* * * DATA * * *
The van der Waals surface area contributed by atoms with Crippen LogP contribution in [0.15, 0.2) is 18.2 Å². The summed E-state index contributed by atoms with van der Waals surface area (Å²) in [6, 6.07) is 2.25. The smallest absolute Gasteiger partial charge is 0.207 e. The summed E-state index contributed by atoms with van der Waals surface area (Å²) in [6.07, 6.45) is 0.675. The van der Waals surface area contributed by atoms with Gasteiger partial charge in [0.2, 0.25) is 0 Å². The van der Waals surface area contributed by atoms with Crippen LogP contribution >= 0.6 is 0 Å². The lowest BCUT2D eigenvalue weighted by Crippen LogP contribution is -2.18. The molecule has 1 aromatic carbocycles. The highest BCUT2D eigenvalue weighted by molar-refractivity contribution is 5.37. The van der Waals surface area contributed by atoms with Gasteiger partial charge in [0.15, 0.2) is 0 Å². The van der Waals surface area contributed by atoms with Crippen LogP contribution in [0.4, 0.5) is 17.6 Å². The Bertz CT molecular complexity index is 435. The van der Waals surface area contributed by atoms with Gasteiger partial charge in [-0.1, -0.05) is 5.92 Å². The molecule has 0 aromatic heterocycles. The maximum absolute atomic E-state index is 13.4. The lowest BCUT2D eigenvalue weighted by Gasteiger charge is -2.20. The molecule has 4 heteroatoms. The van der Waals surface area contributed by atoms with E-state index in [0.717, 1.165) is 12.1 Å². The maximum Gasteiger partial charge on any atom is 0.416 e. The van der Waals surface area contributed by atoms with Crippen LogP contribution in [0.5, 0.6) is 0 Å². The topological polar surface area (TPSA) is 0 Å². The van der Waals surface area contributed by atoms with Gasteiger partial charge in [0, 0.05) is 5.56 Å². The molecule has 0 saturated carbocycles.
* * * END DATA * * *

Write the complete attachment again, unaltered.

The van der Waals surface area contributed by atoms with Crippen LogP contribution in [0.15, 0.2) is 18.2 Å². The summed E-state index contributed by atoms with van der Waals surface area (Å²) in [6, 6.07) is 2.25. The smallest absolute Gasteiger partial charge is 0.207 e. The summed E-state index contributed by atoms with van der Waals surface area (Å²) in [6.07, 6.45) is 0.675. The van der Waals surface area contributed by atoms with Gasteiger partial charge in [0.2, 0.25) is 0 Å². The van der Waals surface area contributed by atoms with Crippen LogP contribution >= 0.6 is 0 Å². The lowest BCUT2D eigenvalue weighted by Crippen LogP contribution is -2.18. The molecule has 1 aromatic carbocycles. The highest BCUT2D eigenvalue weighted by molar-refractivity contribution is 5.37. The van der Waals surface area contributed by atoms with Gasteiger partial charge in [0.15, 0.2) is 0 Å². The van der Waals surface area contributed by atoms with Crippen LogP contribution in [0.4, 0.5) is 17.6 Å². The Bertz CT molecular complexity index is 435. The van der Waals surface area contributed by atoms with Gasteiger partial charge in [-0.1, -0.05) is 5.92 Å². The molecule has 0 aromatic heterocycles. The maximum absolute atomic E-state index is 13.4. The lowest BCUT2D eigenvalue weighted by Gasteiger charge is -2.20. The molecule has 4 heteroatoms. The van der Waals surface area contributed by atoms with E-state index in [0.717, 1.165) is 12.1 Å². The maximum Gasteiger partial charge on any atom is 0.416 e. The van der Waals surface area contributed by atoms with Crippen LogP contribution in [0.5, 0.6) is 0 Å². The topological polar surface area (TPSA) is 0 Å². The van der Waals surface area contributed by atoms with Gasteiger partial charge in [0, 0.05) is 5.56 Å². The molecule has 0 saturated carbocycles.